Customer Review

23 of 25 people found the following review helpful
5.0 out of 5 stars A long awaited and overdue return to form, June 9, 2005
This review is from: Through the Ashes of Empires (Audio CD)
In 1994, Machine Head made 'Burn My Eyes,' a great (and very original)
heavy metal album. But from about that year until now, things went downhill
for the band. They still made albums, but almost no one was interested in
them. Starting with 'Burning Red,' an album that essentially put a dividing
line between fans, the group became nu-metal (or if not nu-metal, than
something very close to it) and also came close to copping other bands,
like Tool. M.H. risked being one of those bands that put out a strong debut
album, then didn't release anything else worthwhile for the rest of their
career.

2004, however, is a new year, and a new album ('Through the Ashes of the
Empires') that might be the best album of their career. If it's not, then
it is at least, hands down, the most inspired, brutal, and all around
strongest Machine Head album in ten years. Some accuse them of jumping off the sinking nu-metal ship and onto the popular New Wave of American Heavy Metal. That is probably true, but, since the new sound is so awesome, I
hardly care. Plus, maybe it wasn't a desperate attempt to stay relevant--maybe Machine Head just got a kick in the butt and decided to go
back to their roots.

'Through the Ashes of the Empires' is sort of like a cross between new
Fear Factory and old school Sepultura, but the new album doesn't sound like every other
metal C.D. that is popular right now. There are no typical NWoAHM riffs
here, and no acoustic interludes. To add diversity, many of these songs
start differently, and some of them are a completely different speed than
others. Plus, singer Robert Flynn sometimes lowers his voice and even
croons.

Highlights include:

'Imperium' starts out lightly, with one guitarist playing slow, simple
strings in each headphone. After hearing the opening, the listener wonders
what kind of album they're in for...but all that changes around the
40-second mark, when the power chords make a booming entrance. On top of
that, the drummer (Dave McClain) sounds like he's trying to crack his snare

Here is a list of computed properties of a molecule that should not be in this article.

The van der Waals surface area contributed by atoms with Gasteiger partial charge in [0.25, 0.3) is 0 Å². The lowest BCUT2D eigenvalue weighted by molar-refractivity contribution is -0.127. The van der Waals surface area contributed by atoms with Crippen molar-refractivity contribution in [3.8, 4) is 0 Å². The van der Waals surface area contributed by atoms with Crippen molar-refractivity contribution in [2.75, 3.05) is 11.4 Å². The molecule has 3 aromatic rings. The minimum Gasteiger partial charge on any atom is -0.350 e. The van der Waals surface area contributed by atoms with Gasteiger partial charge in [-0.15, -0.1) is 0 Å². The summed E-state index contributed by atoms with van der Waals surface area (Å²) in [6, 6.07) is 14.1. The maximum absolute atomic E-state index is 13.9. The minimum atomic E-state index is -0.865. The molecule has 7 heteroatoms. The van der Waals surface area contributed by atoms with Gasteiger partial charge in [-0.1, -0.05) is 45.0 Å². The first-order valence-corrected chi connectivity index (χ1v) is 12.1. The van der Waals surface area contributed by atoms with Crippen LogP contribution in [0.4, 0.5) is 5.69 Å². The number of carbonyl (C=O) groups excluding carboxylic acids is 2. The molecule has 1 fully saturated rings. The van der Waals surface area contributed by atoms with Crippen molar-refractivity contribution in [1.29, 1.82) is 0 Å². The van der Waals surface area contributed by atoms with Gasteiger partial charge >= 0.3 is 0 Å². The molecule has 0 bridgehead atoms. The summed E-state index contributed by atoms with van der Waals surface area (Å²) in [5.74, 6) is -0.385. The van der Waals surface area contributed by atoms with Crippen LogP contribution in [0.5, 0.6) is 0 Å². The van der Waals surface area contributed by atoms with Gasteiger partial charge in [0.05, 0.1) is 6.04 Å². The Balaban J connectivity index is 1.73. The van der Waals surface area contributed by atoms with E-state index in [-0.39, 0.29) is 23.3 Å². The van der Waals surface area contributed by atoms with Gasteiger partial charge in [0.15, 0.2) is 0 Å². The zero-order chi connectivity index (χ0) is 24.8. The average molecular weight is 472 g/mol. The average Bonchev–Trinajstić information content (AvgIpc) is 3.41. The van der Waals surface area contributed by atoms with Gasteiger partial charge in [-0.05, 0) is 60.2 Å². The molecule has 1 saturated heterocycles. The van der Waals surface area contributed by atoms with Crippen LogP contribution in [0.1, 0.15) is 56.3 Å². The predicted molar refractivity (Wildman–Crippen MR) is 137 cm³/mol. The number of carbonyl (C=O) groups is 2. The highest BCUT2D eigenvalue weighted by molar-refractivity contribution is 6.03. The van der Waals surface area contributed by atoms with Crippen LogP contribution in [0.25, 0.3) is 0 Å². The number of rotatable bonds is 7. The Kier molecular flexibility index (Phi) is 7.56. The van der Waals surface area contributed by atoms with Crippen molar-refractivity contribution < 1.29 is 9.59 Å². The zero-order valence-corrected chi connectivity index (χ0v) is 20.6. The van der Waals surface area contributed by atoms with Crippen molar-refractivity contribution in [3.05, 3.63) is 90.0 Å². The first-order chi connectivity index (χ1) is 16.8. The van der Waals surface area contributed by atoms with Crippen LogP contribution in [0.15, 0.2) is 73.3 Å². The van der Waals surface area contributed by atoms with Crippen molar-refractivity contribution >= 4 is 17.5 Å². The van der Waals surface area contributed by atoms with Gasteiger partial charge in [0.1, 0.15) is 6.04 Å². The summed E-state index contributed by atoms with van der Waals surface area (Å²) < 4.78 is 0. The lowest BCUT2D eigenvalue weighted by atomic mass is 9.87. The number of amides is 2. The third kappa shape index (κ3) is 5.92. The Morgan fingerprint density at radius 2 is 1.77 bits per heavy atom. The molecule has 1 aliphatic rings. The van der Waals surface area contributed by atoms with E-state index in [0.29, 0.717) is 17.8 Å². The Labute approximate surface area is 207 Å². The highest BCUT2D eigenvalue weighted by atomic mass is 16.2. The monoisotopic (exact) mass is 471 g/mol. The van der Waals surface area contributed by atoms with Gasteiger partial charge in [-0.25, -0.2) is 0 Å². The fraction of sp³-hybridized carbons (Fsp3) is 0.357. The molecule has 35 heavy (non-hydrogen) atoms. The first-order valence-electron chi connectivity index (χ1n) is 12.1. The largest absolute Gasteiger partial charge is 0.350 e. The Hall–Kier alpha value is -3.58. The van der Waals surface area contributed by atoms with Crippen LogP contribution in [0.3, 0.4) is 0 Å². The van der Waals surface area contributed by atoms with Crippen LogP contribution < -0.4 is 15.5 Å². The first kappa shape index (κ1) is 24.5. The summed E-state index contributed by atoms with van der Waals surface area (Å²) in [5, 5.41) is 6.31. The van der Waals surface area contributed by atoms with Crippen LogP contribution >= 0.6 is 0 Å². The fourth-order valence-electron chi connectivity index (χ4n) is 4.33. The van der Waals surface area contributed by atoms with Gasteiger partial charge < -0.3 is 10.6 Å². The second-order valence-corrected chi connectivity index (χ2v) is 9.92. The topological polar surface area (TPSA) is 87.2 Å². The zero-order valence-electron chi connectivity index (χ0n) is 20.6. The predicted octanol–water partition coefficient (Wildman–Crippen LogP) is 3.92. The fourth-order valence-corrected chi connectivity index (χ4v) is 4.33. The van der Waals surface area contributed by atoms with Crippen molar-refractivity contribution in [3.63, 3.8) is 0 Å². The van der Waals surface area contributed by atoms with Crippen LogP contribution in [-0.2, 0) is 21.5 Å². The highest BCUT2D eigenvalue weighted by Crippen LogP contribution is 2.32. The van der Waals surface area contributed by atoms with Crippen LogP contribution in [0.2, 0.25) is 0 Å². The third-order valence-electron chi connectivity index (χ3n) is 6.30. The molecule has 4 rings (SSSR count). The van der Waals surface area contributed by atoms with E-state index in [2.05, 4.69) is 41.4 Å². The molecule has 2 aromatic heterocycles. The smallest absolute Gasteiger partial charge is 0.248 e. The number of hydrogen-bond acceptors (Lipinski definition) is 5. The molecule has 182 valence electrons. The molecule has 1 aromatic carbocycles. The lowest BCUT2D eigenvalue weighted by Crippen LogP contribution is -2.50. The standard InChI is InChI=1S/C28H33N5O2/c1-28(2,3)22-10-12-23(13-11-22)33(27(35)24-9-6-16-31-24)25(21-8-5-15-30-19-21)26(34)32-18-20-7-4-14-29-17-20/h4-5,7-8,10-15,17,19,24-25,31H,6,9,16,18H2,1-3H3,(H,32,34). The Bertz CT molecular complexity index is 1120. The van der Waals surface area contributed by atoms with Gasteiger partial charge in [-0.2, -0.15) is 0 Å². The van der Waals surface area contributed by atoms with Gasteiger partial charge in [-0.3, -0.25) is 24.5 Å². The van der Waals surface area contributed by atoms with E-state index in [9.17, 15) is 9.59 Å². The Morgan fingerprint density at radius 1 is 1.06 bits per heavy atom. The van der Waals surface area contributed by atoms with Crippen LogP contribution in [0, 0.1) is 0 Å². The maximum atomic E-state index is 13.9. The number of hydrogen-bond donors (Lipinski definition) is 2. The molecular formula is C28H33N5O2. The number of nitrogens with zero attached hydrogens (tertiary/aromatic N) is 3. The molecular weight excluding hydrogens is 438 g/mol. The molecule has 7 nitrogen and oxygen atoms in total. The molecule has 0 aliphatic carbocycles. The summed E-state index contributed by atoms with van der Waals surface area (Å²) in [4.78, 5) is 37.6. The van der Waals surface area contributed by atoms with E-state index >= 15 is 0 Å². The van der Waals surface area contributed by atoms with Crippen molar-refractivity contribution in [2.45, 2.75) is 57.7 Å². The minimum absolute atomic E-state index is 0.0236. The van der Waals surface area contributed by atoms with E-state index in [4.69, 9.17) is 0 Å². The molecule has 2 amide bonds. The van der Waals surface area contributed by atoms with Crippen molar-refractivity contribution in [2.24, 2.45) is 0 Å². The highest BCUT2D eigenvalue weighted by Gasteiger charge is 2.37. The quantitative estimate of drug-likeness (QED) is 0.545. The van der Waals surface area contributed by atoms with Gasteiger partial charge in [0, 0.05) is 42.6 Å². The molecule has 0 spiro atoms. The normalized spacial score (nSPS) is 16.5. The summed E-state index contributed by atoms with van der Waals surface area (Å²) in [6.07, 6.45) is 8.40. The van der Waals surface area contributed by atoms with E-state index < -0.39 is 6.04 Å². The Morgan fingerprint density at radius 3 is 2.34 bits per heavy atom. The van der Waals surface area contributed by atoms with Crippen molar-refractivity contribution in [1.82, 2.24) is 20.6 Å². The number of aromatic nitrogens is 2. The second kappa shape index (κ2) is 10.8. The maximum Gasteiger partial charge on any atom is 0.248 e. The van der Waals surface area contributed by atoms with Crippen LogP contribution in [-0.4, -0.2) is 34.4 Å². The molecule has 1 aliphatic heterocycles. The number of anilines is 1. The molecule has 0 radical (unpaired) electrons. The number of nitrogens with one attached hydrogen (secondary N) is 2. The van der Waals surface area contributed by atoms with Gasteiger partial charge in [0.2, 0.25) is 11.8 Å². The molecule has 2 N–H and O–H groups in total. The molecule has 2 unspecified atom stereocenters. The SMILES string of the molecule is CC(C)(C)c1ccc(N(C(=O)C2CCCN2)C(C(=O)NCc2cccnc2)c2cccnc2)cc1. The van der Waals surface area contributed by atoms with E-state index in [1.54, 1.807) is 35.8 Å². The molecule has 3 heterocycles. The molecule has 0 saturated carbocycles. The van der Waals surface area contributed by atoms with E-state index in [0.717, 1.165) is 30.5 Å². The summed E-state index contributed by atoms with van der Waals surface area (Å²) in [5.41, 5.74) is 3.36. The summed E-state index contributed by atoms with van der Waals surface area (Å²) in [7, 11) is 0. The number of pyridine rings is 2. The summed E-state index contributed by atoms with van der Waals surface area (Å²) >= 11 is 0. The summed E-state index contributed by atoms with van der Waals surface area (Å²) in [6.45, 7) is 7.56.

drum. The guitars speed up (with the drums hitting at the same time) and
the vocals begin around a minute and forty seconds into the song. Part of
this song is cleanly sung, part of it is yelled, and there's a really cool
part during a pause when you can hear Rob breathing in. Machine gun bass
drums end this song.
'Bite the Bullet' has a small smattering of drums at the beginning, then
Rob snarls like a demon and the guitars turn to heavy, rhythmic riffing.
'Left Unfinished' begins with noise from what sounds like a baby's toy or
crib. This abruptly ends, however, when Rob belts out like he's been
punched in the stomach ('Ew!') Then he launches into a tirade against his
mother and father (he was put up for adoption by his real parents). These
lyrics are very personal, heartfelt, and show that he's both pissed off and
hurt. At one point, he yells 'I'll never forget...parents that brought me
this pain.'
'Elegy' has a screeching intro (which sounds like pick slides), then the
guitars turn to heavy chugging. Rob almost croons again at the beginning
(and during the middle, which is soft). After the mid-section, the next
verse builds and erupts with a wall of metal.
'In the Presence of my Enemies' opens with slow, pounding drums. The
guitars on this song lurch so smoothly that they almost groove, and the
vocals are almost whispered, at first. A good, ten second guitar solo is
included, and near the song's end, the vocals become a capella (even though
Rob is barking as furiously as ever).
'Vim' has another drum intro, but this one is fast, a bit longer, and it
almost sounds like a drum machine. But it's when the guitars begin that I
know this might be the best song on the album. This whole song is very
fast, with a running beat, deft drumming and blinding guitars. After the
middle (which features guitar work that's even faster than usual), there's
a speedy, two part solo that keeps up with the pace of the song. Near the
end, the listener can really tell how crazy the drum work was during this
song.
'Descend the Shades of Night' is partially acoustic (both the intro and
outro is), with more proper singing.

Megadeth are another band that experimented with and commercialized their
sound. And, just as Megadeth did in 2004, Machine Head made a triumphant
return with a killer C.D. But where do they go from here? Have they come
full circle, and reached the pinnacle of their career?

I believe both bands are at the top of their game, and have brought their
careers full circle, but I also believe that they still have plenty of good
material left in them. Granted, this album raises the bar high, but I think
if Machine Head keep the sound they have now, and aim their sights high,
they will succeed in making another great album.

But, even if they don't ever make another C.D. of this quality, that
doesn't mean that you can't enjoy 'Through the Ashes of the Empires.' The
bottom line is this is great metal and I highly recommend it.
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Location: Denver, CO USA

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